On Sunday, Oct. 6, the Fall for Dance North Festival in Toronto came to an end with an evening dedicated to Indigenous dancers from different parts of the world and their art. Fall For Dance North (FFDN) has been an annual installation in Toronto’s art scene since 2015. It was inspired by New York City’s Fall for Dance festival that was started in 2004 and wanted to bring a dedicated dance festival to another city of “movers and shakers.” FFDN wants to reflect the diversity and energy that exudes from Toronto’s population.
Since FFDN’s advent in 2015, there has always been one installation of Indigenous dancers as a part of the festival, however, for their fifth year anniversary, they dedicated a section of the festival to Indigenous artists, with their pieces being shown throughout the whole weekend of the festival at Ryerson’s theatre, to finish with a free Indigenous Artist Panel at the end of the last show.
The organizers and the artists of the Indigenous aspect of the festival wanted to emphasize that instead of making it a hot commodity and fetishizing Indigenous performances as “exotic,” they recognized the Indigenous artists for what they are — artists.
The night began with, instead of a land-acknowledgment (although there was one written into the programme like most gatherings at Ryerson Theatre), a welcoming song from one of the dance troops that came all the way from Taiwan. Hearing their voices act as one grounded me and brought me into the space, looking forward for what was to come. It gave me shivers within the first two minutes, and looking around, it was clear that many others were feeling the same way, people were clapping their hands along with the singers, cheering as the song continued and as the welcome came to an end, there was a standing ovation from the audience. Although the three-hour show was not sold out, the energy that the audience was feeling, filled the room and remained with us throughout the show.
The first piece, In Transit, was choreographed by Maori choreographer and dancer Louise Potiki Bryant. This piece, with the use of projection screens of trees and people and movement, explored the stages of life both in the present and in the eternal. Pulling from different rituals in the Maori culture, the performance paid homage to many roots in the culture, but it wasn’t until the artist talk after the show that I learned the different motifs that were involved with the dance.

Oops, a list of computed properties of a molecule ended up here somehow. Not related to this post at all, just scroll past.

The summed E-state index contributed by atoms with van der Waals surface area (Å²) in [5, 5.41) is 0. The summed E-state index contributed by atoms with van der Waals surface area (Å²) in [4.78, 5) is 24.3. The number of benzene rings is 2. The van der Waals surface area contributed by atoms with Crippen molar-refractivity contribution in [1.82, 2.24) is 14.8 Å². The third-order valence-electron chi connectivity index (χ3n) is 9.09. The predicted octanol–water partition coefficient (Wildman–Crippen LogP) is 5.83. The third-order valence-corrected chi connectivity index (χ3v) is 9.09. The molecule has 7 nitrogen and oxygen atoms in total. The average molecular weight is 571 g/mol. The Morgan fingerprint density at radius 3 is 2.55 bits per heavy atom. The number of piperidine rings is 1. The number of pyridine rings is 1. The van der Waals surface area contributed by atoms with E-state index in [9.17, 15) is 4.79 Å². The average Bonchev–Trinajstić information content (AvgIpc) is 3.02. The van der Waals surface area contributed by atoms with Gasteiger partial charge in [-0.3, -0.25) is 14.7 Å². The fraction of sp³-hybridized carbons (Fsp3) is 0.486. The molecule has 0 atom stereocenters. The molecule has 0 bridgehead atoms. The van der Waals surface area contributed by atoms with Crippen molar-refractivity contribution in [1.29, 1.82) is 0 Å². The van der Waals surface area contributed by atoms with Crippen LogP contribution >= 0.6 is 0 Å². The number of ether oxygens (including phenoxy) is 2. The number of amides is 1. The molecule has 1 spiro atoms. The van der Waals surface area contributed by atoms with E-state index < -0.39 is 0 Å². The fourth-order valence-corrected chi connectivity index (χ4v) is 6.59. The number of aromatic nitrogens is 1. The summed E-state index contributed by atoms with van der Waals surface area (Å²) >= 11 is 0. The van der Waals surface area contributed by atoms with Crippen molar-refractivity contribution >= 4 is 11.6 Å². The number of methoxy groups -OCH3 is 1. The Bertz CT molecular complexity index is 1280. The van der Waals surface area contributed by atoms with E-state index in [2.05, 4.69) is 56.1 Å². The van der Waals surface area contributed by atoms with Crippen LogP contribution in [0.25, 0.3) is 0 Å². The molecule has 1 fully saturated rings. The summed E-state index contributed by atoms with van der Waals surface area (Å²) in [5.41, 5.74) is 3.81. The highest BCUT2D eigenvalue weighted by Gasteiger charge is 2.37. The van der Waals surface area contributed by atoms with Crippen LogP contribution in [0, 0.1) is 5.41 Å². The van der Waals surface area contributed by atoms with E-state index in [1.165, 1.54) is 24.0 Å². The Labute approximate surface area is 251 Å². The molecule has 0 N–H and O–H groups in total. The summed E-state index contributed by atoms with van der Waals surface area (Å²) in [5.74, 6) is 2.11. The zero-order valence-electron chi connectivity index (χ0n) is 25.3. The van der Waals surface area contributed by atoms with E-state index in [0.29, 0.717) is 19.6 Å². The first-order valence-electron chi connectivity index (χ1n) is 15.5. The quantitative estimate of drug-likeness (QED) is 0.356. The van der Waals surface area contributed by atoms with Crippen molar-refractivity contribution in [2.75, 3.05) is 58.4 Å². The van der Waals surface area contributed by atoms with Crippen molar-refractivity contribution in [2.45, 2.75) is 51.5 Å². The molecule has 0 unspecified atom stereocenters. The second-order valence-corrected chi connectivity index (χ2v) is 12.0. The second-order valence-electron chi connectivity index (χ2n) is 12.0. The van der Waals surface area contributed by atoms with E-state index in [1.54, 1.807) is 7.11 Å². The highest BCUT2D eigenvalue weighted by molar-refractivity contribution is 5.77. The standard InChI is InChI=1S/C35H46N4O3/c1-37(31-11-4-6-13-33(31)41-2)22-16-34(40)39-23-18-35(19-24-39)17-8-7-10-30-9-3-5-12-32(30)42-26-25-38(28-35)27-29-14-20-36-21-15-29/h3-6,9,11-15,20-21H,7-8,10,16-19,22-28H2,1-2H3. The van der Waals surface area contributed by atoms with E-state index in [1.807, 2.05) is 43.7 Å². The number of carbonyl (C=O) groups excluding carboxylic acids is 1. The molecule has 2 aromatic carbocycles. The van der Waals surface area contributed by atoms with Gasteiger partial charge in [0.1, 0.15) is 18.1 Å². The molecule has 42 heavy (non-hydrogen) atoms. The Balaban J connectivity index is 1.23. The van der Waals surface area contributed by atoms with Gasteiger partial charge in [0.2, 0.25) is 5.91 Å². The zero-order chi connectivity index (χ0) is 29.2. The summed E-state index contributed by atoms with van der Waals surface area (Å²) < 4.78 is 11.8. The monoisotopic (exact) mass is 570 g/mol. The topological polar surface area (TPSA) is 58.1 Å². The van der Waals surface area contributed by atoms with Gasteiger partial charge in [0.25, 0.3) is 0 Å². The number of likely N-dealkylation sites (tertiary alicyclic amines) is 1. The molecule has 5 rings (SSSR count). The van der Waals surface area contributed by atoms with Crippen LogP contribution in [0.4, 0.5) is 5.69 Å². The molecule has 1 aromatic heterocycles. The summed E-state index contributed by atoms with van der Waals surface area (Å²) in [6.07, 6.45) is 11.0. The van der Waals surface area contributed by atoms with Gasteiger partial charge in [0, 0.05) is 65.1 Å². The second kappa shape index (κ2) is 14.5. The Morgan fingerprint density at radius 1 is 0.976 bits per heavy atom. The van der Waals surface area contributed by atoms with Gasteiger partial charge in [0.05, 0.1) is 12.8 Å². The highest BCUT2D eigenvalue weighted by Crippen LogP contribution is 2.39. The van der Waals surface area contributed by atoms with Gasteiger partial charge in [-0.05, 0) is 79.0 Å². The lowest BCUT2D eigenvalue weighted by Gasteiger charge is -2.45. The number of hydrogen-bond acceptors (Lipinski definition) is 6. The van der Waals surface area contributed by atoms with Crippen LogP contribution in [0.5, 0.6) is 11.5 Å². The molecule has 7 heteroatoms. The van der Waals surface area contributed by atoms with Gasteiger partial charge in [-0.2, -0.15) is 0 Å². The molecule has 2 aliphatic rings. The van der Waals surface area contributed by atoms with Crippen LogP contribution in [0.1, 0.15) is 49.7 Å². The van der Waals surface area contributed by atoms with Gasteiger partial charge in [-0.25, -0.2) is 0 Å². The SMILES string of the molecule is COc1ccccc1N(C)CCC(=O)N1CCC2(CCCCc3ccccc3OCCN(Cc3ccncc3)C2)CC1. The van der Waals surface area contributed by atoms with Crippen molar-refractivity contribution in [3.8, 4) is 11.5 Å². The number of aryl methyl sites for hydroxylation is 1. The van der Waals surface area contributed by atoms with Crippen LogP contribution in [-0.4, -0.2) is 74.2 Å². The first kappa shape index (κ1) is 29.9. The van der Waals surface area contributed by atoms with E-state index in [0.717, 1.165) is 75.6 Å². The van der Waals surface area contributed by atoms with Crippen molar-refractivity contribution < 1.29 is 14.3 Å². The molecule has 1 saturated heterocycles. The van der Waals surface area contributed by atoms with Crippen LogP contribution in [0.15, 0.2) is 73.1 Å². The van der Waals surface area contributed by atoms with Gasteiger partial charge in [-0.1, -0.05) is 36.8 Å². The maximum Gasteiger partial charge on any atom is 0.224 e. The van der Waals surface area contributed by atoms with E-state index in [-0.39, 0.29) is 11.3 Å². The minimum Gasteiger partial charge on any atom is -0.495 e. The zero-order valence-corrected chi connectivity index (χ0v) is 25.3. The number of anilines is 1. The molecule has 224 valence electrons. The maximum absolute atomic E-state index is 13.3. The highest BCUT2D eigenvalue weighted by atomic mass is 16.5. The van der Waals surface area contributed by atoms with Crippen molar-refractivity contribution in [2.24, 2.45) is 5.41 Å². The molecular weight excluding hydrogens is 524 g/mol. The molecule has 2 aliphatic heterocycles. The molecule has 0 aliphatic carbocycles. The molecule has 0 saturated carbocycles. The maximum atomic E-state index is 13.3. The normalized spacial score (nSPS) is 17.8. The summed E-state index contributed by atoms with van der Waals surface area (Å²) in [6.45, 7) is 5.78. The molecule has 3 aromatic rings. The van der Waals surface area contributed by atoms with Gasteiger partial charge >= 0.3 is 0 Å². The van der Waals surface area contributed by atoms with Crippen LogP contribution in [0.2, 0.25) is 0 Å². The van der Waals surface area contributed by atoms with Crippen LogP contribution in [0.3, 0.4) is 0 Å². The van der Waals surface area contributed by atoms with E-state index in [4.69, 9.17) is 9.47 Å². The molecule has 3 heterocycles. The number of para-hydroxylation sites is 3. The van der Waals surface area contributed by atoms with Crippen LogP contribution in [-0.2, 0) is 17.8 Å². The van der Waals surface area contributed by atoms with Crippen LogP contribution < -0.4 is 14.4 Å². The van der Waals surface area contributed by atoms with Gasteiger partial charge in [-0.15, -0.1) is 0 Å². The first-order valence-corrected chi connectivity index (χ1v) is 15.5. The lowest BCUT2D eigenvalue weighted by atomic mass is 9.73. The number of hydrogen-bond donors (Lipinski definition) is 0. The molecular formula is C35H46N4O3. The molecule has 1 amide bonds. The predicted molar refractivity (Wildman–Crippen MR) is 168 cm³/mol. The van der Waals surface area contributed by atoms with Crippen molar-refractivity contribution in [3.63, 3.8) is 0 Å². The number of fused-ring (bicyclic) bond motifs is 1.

The second piece, Mani Deux, was an exploration of identity as a two-spirited Indigenous person. From reading the information in the program and listening to the artist panel after the show, I learned what the piece was about: by having the existence of both genders at once, no gender exists.The choreographer, Cody Berry, is a two-spirited Ojibway contemporary dance artist and, as mentioned in the programme, based the dance off of the quote, “The acceptance that I was looking for was in the culture I tried to run from.” The four dancers in the piece represented the four directions of the medicine wheel and they were always pulling apart from each other because they were never whole. He used voice recordings from his ancestors talking about their residential school experience as the background music and including a live drumming and vocal performance on stage. My heartbeat synced up with the drum and although I could not understand what the voice recordings were saying, a lump formed in my throat. I did not need to understand the language to comprehend what was being spoken. The dancers were throwing themselves around and the movements were disjointed and broken. They were holding hands but never moved at the same time. This element that made this piece very hard to watch but also difficult to look away from. When dancers were not moving at the same time it messed with my cognitive dissonance and made me uncomfortable, but the piece was not supposed to be comfortable to watch and this is what made it so effective.